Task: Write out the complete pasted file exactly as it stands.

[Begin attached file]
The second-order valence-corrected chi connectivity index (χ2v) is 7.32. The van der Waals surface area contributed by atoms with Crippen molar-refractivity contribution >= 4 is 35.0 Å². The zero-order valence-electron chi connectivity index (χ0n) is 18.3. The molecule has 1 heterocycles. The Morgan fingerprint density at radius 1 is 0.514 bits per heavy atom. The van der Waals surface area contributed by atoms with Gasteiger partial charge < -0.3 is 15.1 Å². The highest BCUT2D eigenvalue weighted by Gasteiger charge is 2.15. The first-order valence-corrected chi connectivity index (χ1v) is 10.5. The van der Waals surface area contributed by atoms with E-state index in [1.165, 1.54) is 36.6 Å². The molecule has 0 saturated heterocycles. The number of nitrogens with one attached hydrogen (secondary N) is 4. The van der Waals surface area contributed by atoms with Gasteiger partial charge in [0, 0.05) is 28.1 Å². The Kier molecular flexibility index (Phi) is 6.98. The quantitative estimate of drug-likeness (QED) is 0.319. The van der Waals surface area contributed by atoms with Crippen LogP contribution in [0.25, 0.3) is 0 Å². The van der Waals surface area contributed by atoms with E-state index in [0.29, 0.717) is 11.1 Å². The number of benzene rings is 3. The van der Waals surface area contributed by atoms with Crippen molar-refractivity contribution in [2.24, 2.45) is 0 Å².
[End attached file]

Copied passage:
The second-order valence-corrected chi connectivity index (χ2v) is 7.32. The van der Waals surface area contributed by atoms with Crippen molar-refractivity contribution >= 4 is 35.0 Å². The zero-order valence-electron chi connectivity index (χ0n) is 18.3. The molecule has 1 heterocycles. The Morgan fingerprint density at radius 1 is 0.514 bits per heavy atom. The van der Waals surface area contributed by atoms with Gasteiger partial charge < -0.3 is 15.1 Å². The highest BCUT2D eigenvalue weighted by Gasteiger charge is 2.15. The first-order valence-corrected chi connectivity index (χ1v) is 10.5. The van der Waals surface area contributed by atoms with E-state index in [1.165, 1.54) is 36.6 Å². The molecule has 0 saturated heterocycles. The number of nitrogens with one attached hydrogen (secondary N) is 4. The van der Waals surface area contributed by atoms with Gasteiger partial charge in [0, 0.05) is 28.1 Å². The Kier molecular flexibility index (Phi) is 6.98. The quantitative estimate of drug-likeness (QED) is 0.319. The van der Waals surface area contributed by atoms with Crippen LogP contribution in [0.25, 0.3) is 0 Å². The van der Waals surface area contributed by atoms with E-state index in [0.29, 0.717) is 11.1 Å². The number of benzene rings is 3. The van der Waals surface area contributed by atoms with Crippen molar-refractivity contribution in [2.24, 2.45) is 0 Å².